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Nonesuch Records 2-548243
Close harmony lives at the heart of rural American music, a reflection of the fact that, in its early years, it was frequently created by family members or friends -- as much self-entertainment as anything meant to share with others.
Heirs to the tradition, Rodney Crowell and Emmylou Harris began to blend their voices in 1975, when he joined her Hot Band. Though he was originally hired as a guitarist, Crowell's role quickly expanded to songwriter and duet partner. Although he left the Hot Band after two years, they remained entwined due to the number of Crowell songs in Harris's repertoire and a couple of duets in the early 2000s.
Given her reputation as an avid collaborator, it is surprising that it took until 2013 for Harris and Crowell to reunite for a full album, but that year's Old Yellow Moon, which reprised their 1975 duet "Blueberry Wine," felt pre-destined. Their voices fit together as tightly as Harris's did with Gram Parsons', and you could hear the smiles and hugs between the songs.
Similarly, it is no surprise that Harris and Crowell have followed the Grammy Award-winning Old Yellow Moon with a second set of duets, given the success of the 2013 release and the sparks that flew during their joint tour -- many of which were struck by Australian guitarist Jedd Hughes, who is all over this record.
What is surprising is how flat The Traveling Kind sounds compared to Old Yellow Moon and Crowell's brilliant (and overlooked) 2014 album, Tarpaper Sky. The original material -- a total of nine songs -- is not as strong or as engaging, and the bonhomie between the two principals seems a bit forced.
But the major issue is Harris's role, and the way that producer Joe Henry and engineer Justin Niebank mixed her voice. It speaks to a knotty problem related to Harris's career.
It took a long time for her to move beyond the long shadow of Parsons after his fatal drug overdose in 1973. Even with hits of her own with the Hot Band, she was often portrayed as the gorgeous former harmony vocalist, mourning the loss of her doomed mentor/boyfriend. Her decision to surround herself with other charismatic Southern alpha males like Crowell and Ricky Skaggs, and spend as much time as she did providing background vocals, did not help. It was not until she teamed with Canadian producer Daniel Lanois for her genre-bending 1995 gem, Wrecking Ball, that she fully established herself as a star in her own right. Follow-up solo albums like Red Dirt Girl and Stumble into Grace, both of which showcased her own compositions, moved her further into the spotlight. For someone who sounds so assured and distinctive on her own solo recordings, it is odd to hear her reduced again to little more than vocal color on much of The Traveling Kind.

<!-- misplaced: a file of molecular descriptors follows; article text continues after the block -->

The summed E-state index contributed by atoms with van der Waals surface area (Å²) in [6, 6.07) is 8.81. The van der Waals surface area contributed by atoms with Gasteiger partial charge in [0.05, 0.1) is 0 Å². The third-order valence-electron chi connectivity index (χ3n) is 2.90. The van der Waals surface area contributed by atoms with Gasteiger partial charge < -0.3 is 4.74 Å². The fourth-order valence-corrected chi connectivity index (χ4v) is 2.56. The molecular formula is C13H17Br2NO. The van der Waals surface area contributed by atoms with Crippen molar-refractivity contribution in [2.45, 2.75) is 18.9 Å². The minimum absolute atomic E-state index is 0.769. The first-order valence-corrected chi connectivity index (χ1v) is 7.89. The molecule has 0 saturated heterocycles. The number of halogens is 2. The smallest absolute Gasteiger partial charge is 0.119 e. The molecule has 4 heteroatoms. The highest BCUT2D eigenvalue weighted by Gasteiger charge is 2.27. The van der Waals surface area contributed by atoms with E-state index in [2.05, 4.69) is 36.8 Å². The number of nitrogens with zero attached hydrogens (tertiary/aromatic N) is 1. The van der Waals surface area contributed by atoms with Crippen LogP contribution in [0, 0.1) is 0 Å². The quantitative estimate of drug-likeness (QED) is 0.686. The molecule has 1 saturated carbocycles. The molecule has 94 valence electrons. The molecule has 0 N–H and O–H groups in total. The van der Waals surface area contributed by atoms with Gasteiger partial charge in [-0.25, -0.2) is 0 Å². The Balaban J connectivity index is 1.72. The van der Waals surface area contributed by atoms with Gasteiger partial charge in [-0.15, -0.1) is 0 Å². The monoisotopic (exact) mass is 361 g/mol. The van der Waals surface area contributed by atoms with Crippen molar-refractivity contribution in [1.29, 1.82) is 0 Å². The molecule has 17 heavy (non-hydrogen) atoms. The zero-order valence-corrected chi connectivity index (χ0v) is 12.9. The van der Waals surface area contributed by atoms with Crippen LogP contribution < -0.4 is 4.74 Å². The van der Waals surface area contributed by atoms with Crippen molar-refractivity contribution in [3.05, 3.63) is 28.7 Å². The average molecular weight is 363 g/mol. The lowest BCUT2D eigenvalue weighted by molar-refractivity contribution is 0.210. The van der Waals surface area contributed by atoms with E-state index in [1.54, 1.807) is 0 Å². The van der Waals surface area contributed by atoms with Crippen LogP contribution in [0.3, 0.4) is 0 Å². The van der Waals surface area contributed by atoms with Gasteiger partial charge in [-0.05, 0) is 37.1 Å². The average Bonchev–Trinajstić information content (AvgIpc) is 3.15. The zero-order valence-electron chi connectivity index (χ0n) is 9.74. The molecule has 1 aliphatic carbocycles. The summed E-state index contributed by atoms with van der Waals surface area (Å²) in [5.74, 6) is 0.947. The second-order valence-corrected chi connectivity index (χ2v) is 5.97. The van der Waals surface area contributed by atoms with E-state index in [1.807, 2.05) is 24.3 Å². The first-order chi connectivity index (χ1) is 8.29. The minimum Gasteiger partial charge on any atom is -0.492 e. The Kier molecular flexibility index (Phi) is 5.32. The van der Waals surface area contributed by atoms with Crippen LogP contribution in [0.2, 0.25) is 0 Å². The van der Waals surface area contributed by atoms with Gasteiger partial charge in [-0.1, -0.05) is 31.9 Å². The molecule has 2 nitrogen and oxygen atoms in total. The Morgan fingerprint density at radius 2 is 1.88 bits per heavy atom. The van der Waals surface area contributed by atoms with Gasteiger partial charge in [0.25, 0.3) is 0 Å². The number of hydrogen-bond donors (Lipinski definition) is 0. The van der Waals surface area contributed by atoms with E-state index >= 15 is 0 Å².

The most prominent example of how this sounds like warmed-over Old Yellow Moon is Crowell's "If You Lived Here, You'd Be Home Now." The title should be a clue. One of the most intelligent and erudite lyricists in contemporary country music, Crowell seldom stoops to using anything as lame as a hackneyed real estate slogan as a hook. Designed as an old-fashioned honky-tonk duet, the piece lacks the charm and fire of the best performances by country's leading male-female teams.
On "The Weight of the World" and "Just Pleasing You" Crowell carries the mail, while on "Bring It on Home to Memphis" Harris's role is to deliver a clumsy-sounding spoken-word bridge. She does get two solo features -- "Higher Mountains," written by Crowell and Will Jennings, and Amy Allison's "Her Hair Was Red," but they seem oddly placed on an album of duets.
A cover of Lucinda Williams's early "I Just Wanted to See You So Bad" has none of the lust and breathless wonder of the original, and it is a song that does not lend itself to being sung as a duet; it is, after all, a song about someone giving themselves to a near-stranger. It has nothing to do with equality.
Crowell's "No Memories Hanging 'Round" really hits the mark, with compelling fiddle accompaniment by Larry Franklin and fabulous, soaring vocal work on the final chorus. The only other pieces that stand up to the best of Old Yellow Moon bookend the album -- the self-referential title song and the charming "Le Danse de la Joie," a Cajun-influenced piece that casts Crowell and Harris as an aging-but-still-randy couple alone in their kitchen with some dance music and a favorite biscuit recipe.
While the way Harris's voice is placed in the mix is likely an artistic decision, the overall sound seems more like a lack of thorough thinking. While the instrumental and vocal placement sounds pleasant enough on headphones, it creates an overly boomy result when played through speakers at a volume suited to honky-tonk duets.
. . . James Hale